5. I kinda, sorta, mostly think that maybe I’m a germaphobe in denial. I truly want to care less than I do, but I suspect that my former innocence (nee ignorance) of the germy state-of-the-union was forever lost several years ago when I watched a *Special* expose on the tv show 20/20. The reporter took one of those special black-lites into a motel room to show — lets just say, stuff we’re better off never EVER thinking about. The follow-up show about restaurant kitchens pretty much sealed the deal for future gemaphobia.

    • I’ve seen those 20/20 shows where they reveal all kinds of nasty stuff in public places. It’ll put you off ever staying in a hotel again.

      I say embrace your germaphobia, let it out and let it shine. You’re in good company. 🙂

  6. on ,
    Mary Ann said:

    I liked your vantage point of how to be friends w germophobe and what they are “thinking” at various points

    • Thanks, Mary Ann! I like that you stopped by and commented here and not just from across the office at work. 😉

  7. on ,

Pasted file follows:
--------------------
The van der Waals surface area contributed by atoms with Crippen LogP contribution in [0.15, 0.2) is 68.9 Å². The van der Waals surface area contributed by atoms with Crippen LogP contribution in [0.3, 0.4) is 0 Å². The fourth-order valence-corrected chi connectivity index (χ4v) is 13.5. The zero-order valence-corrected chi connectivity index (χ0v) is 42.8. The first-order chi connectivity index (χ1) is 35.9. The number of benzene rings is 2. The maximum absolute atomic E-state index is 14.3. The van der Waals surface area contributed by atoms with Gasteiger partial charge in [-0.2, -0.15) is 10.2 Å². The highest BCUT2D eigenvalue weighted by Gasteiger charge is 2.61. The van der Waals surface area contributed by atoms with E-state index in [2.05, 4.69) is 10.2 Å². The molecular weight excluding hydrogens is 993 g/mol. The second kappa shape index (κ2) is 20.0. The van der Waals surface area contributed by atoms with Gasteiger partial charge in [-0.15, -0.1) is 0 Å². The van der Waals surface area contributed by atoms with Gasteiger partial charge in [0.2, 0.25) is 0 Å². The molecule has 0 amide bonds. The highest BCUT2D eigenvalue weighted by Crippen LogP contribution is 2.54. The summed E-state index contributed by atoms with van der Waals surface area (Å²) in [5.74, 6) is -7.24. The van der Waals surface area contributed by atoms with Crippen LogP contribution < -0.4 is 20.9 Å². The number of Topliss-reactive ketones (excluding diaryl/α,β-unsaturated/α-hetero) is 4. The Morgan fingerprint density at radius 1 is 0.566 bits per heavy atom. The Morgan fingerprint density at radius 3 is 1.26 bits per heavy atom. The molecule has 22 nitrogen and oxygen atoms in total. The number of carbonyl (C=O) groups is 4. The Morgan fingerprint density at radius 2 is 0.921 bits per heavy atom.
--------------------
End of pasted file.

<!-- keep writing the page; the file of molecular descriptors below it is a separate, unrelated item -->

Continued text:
Marcia said:

    Tami you made me laugh all during my lunch break! I am a genuine
    Germaphobe Lite and everything you said was right on target….full bull’s eye hit. I plan on sending this one out to all my friends and family so they can follow your germaphobe guidelines to a better life with me! (-: I’d hug you but it’s safer to say “Love and hugs” by post!

    • You’re hilarious, Marcia. Thanks for sharing this with your friends and family! Hopefully everyone in your life better understands you. You’re welcome. I’d hug you, too, but I’ll just nod and wave at ya from across the office. 😉

  8. on ,
    Mei-ling said:

    OMG! I don’t know how I stumbled onto your page but I’m glad I did. I read ur germaphobe story. I’m a nurse and I’m somewhat of a germaphobe and I can not stand using public toilets! So I found this item (Venus) it’s a female dispossiable urination aid. You stand up to urinate! U NEVER HAVE TO GO NEAR THE BOWL! I absolutely love it. They also make them for little girls. There called (MyLittleHelper) soo cute… These two items saved me soooo many times! Hope this helps your germaphobic friends.It really helped me alot.The site also talks about all the Unhygienic hazards in public facilities AHHHH! . Here’s the site myvenusnow.com